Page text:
Four months after the start of his professional career, he had to undergo Tommy John surgery. When he showed up to the Mets complex for rehab, Randy Niemann, one of the coaches there, took note of his calm demeanor, registered his fastball at around 92 mph and saw an unusual command. .

“He went so well in his delivery that I thought, this guy has a real chance,” said Niemann.

The lessons have come, on and off the pitch. In 2013, he broke the ring finger of his gloved hand while helping a neighbor castrate a calf. While his arm was in a cast, he initiated gloveless lifters and tinkered with his mechanics to regain his old form.

DeGrom quickly learned what it was like to be a major leaguer. He arrived in New York City in 2014 with a cocker spaniel headdress, the narrowed eyes of a comic book villain, and the 6ft 4in figure of Sidd Finch, the fictional flamethrower. That summer, Derek Jeter was preparing to leave Broadway as deGrom learned about the subway. DeGrom was the National League Rookie of the Year; married Stacey, a local girl he had met at a rodeo, in a rustic barn during the off-season; launched in the World Series the following fall; and threw a hit in 2016, the only hit gave way to a pitcher. He passed 200 innings in one season for the first time in 2017 and won his first Cy Young Award in 2018 with a 1.70 ERA

Two days before signing a $ 137.5million extension, he had participated in a spring training game against Atlanta at Disney World, and his father later picked him up before driving him. in Sarasota, Florida for final negotiations.

Later in the week, they mingled at the Ritz-Carlton Diplomatic Room in Arlington, Va., Where the Mets stayed for their opener against the Nationals. Tony estimated he made $ 163 a week when he started with Bell South at 23. Jacob never saw his father in the morning because Tony had to be at work by 7 a.m. In September, as his son neared his professional peak, Tony retired. one month under 41 at work.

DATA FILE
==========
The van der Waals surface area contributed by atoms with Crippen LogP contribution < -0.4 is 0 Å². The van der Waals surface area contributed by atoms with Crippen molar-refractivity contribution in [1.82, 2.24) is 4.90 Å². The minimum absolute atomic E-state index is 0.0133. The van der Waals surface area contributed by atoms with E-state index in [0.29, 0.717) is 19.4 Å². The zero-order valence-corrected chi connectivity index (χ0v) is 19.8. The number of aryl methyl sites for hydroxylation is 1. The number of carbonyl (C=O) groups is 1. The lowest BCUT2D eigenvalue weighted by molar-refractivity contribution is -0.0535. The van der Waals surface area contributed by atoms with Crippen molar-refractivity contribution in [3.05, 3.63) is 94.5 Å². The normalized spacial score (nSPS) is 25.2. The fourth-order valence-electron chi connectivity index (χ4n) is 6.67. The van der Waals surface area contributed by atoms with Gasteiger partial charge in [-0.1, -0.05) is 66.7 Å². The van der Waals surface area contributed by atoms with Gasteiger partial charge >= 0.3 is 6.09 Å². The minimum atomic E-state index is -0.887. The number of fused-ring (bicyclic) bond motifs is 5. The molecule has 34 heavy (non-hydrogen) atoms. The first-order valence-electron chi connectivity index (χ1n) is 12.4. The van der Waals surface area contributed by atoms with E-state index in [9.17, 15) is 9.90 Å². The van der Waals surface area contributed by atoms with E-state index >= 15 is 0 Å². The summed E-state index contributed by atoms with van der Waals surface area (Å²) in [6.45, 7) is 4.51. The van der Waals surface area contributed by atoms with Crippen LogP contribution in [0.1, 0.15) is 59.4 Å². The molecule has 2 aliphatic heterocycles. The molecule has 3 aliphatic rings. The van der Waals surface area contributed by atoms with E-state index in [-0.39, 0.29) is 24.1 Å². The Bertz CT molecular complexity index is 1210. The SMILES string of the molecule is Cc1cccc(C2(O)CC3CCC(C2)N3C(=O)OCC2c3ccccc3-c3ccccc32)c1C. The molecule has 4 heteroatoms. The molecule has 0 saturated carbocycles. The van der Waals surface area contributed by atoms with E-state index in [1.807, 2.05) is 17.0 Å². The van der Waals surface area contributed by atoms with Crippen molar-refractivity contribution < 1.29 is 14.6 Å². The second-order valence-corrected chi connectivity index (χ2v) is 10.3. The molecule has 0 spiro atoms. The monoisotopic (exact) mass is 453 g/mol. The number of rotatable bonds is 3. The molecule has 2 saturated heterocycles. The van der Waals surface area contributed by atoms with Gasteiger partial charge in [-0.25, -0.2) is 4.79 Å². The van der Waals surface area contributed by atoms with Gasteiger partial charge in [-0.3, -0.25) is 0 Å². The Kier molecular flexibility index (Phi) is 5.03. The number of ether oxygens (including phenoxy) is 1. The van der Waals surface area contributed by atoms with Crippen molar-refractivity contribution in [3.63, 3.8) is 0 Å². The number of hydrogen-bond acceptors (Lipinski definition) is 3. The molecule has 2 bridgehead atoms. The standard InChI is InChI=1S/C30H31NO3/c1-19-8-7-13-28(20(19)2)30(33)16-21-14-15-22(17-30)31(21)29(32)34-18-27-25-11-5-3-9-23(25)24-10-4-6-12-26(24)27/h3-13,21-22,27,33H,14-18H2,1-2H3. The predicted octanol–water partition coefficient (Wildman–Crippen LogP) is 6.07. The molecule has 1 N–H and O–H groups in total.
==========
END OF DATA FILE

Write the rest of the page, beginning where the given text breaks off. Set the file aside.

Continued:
“I think I went something like 17 years without missing a day before I got the flu a year and missed a few days,” he said.

Even as stardom fully arrived, Jacob behaved like a laid back cowboy, slipping in and out of Citi Field wearing a Resistol trucker hat and Rainbow sandals. In home games, the Mets spotted Lynyrd Skynyrd’s “Simple Man” when he took the mound. His jersey was No. 48 and he wore a pair of brown leather boots with No. 4 tucked into the back of a left boot and No. 8 in the right.

He won his second Cy Young in 2019, and hints of star status have emerged. Not to be lost among the boxes of smokeless tobacco in his locker were two cards on a shelf, both from the Lieutenants Benevolent Association of the New York Police Department. In the lower right corner of each card, a yellow label is where the recipient’s name is typed in black. On the one hand, he was Jacob deGrom. On the other, he was recognized by his rank in the game: Cy Young.